The new Wärtsilä 25 medium-speed 4-stroke engine, ©Wartsila
The new Wärtsilä 25 medium-speed 4-stroke engine, ©Wartsila

Ready for anything

With many uncertainties surrounding the choice of alternative fuels to achieve decarbonisation, projects are underway to ensure expensive marine engines have the flexibility to use a range of fuels

The technology group Wärtsilä says its new Wärtsilä 25 medium-speed 4-stroke engine’s modularity offers shipowners and operators maximised flexibility, while the engine’s efficiency and fuel economy deliver minimised emissions.

December 9, 2022

The engine is already capable of operating on diesel, LNG, or on either gas or liquid carbon-neutral biofuels and Wartsila says it can easily be upgraded to operate with future carbon-free fuels as they become available.


The flexibility of having different valve timing options is a key enabler for future fuels and emissions optimisation.


The Wärtsilä 25 is intended to be the first Wärtsilä engine to run on Ammonia as a fuel. This development is currently underway with a technology concept readiness slated for 2023, followed by planned product release soon thereafter.


When operating with natural gas, the engine is IMO Tier III compliant, as it also is with diesel when integrated with a Wärtsilä NOx Reducer (NOR) emissions abatement system. Furthermore, it is said to enable economically viable compliance with regulations such as the IMO’s CII and EEXI protocols that enter into force in 2023.


Meanwhile, classification society Bureau Veritas (BV) has awarded an Approval in Principle  to Gas and Heat (GH), a company specialising in the design, construction and integration of liquefied gas handling systems both for marine and onshore installations, for its flexible solution for the transport of LNG and ammonia.


BV notes: “Through a thorough study, GH supported by the BV team demonstrated that IMO Type C cargo/fuel tanks made of austenitic steel with a special grade can transport both LNG and ammonia for sea-going and inland navigation.”


It adds: “While LNG is expected to be widely used this decade, alternative fuels are under scrutiny to ensure their safe and sustainable use in the future. At the same time, shipowners are becoming more and more focused on multi-fuel supply systems able to handle two or more different fuels. As part of their ambitions to develop innovative solutions to help the industry anticipate the next wave of alternative fuels, GH embarked on a study to identify possible options and develop solutions.”

GH has used austenitic steel with a special grade for LNG containment since its approval by Bureau Veritas in June 2022, as an “alternative material” with respect to the IGC and IGF Codes. The compatibility of this material with ammonia has been verified by a specific Stress Corrosion Cracking test performed by GH and then approved by Bureau Veritas in August 2022.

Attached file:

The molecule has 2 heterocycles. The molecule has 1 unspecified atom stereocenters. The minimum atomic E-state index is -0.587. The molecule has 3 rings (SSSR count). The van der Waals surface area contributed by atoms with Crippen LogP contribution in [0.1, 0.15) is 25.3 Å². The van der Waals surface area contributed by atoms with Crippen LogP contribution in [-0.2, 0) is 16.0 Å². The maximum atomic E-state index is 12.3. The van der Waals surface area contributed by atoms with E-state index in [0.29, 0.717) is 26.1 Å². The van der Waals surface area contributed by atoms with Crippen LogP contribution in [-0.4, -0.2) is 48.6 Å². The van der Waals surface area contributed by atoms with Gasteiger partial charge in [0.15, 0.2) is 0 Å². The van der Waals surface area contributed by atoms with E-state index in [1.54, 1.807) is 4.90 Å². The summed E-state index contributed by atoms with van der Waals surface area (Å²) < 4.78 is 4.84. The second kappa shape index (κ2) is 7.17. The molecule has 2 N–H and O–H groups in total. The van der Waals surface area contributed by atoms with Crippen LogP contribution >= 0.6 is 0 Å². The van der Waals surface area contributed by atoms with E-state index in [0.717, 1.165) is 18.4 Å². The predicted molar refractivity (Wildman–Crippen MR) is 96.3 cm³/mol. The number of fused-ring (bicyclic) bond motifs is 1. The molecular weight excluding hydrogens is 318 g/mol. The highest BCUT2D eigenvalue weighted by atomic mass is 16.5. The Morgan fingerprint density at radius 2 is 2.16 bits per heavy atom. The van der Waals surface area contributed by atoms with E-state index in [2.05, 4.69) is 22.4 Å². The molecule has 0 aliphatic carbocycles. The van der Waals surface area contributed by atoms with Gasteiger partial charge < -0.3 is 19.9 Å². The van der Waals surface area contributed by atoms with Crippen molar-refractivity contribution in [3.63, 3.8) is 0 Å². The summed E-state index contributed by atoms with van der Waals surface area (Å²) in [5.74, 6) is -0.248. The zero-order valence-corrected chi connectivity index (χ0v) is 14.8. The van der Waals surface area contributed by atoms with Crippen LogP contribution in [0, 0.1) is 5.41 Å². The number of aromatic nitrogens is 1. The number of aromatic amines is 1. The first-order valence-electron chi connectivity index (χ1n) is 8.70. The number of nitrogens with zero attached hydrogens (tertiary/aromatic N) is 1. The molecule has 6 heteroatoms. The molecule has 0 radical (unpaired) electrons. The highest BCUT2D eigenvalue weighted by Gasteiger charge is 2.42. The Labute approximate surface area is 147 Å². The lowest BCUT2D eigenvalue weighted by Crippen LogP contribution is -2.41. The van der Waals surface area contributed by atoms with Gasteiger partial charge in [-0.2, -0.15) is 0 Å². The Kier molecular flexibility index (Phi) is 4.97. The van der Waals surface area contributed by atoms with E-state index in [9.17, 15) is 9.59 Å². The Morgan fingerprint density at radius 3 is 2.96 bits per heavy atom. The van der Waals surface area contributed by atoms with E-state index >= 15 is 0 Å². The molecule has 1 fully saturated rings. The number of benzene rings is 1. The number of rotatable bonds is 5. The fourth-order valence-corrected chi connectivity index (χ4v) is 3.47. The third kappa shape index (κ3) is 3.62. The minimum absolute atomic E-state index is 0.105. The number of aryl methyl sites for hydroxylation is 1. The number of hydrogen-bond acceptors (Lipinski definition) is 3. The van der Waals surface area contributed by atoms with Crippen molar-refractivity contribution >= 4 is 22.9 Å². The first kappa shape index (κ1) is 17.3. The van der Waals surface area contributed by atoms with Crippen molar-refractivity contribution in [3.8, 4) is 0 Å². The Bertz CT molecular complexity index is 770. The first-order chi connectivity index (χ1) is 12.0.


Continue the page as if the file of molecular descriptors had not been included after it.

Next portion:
Another innovative development increasing flexibility when it comes to fuel choice is a new design that will allow shipowners to convert steam powered vessels to hybrid dual-fuelled propulsion.


Lloyd’s Register (LR) has awarded Approval in Principle  to Empresa Naviera Elcano for their patented steam-to-hybrid conversion design for the transformation of steam turbine LNG carriers to a dual-fuelled propulsion system. 


The transformation consists of a modification to the propulsion and electrical power generation system, upgrading the vessel from steam powered to a hybrid system with a steam turbine and dual fuel generator. The dual fuel generator will supply electrical power to the ship’s switchboard with electric propulsion motor/s coupled to the ship’s propulsion gear box/shaft. The hybrid system also includes devices that can recover energy from the dual fuel generator exhaust gases and engine cooling systems, which will be integrated into the existing steam plant systems. 


The conversion could benefit the one-in-three LNG carriers that rely on steam propulsion and are currently at risk of being non-compliant with the IMO’s EEXI and CII regulations, without the need to scrap any part of the original steam propulsion system. 


Elcano’s solution will ensure the steam turbine LNG fleet will meet EEXI MARPOL regulations by substantially reducing greenhouse gas (GHG) emissions on converted vessels, prioritising both energy security and climate alignment for the maritime industry.  The company says that emission reduction and energy savings will increase dramatically if a vessels conversion includes the retrofitting of a reliquefication plant driven by a dual fuel generator. This will increase efficiency by minimising the vessels use of a steam dump system.

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